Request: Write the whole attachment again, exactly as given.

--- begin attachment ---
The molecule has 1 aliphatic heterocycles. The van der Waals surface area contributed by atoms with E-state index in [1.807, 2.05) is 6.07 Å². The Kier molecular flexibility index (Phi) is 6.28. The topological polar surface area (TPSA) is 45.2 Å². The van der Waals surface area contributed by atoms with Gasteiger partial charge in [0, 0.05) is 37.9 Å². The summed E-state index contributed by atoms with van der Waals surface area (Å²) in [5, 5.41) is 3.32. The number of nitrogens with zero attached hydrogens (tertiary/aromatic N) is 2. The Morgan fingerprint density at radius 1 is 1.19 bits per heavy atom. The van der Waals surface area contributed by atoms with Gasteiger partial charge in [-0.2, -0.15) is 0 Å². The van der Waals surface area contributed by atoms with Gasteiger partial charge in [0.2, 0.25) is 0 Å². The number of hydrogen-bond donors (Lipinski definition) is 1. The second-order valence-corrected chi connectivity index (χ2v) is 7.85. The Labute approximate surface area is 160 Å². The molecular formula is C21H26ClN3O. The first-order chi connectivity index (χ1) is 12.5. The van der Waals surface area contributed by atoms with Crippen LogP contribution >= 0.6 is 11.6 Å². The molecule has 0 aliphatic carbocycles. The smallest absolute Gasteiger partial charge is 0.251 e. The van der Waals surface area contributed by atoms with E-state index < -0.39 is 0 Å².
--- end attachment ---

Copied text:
The molecule has 1 aliphatic heterocycles. The van der Waals surface area contributed by atoms with E-state index in [1.807, 2.05) is 6.07 Å². The Kier molecular flexibility index (Phi) is 6.28. The topological polar surface area (TPSA) is 45.2 Å². The van der Waals surface area contributed by atoms with Gasteiger partial charge in [0, 0.05) is 37.9 Å². The summed E-state index contributed by atoms with van der Waals surface area (Å²) in [5, 5.41) is 3.32. The number of nitrogens with zero attached hydrogens (tertiary/aromatic N) is 2. The Morgan fingerprint density at radius 1 is 1.19 bits per heavy atom. The van der Waals surface area contributed by atoms with Gasteiger partial charge in [-0.2, -0.15) is 0 Å². The van der Waals surface area contributed by atoms with Gasteiger partial charge in [0.2, 0.25) is 0 Å². The number of hydrogen-bond donors (Lipinski definition) is 1. The second-order valence-corrected chi connectivity index (χ2v) is 7.85. The Labute approximate surface area is 160 Å². The molecular formula is C21H26ClN3O. The first-order chi connectivity index (χ1) is 12.5. The van der Waals surface area contributed by atoms with Crippen LogP contribution >= 0.6 is 11.6 Å². The molecule has 0 aliphatic carbocycles. The smallest absolute Gasteiger partial charge is 0.251 e. The van der Waals surface area contributed by atoms with E-state index < -0.39 is 0 Å².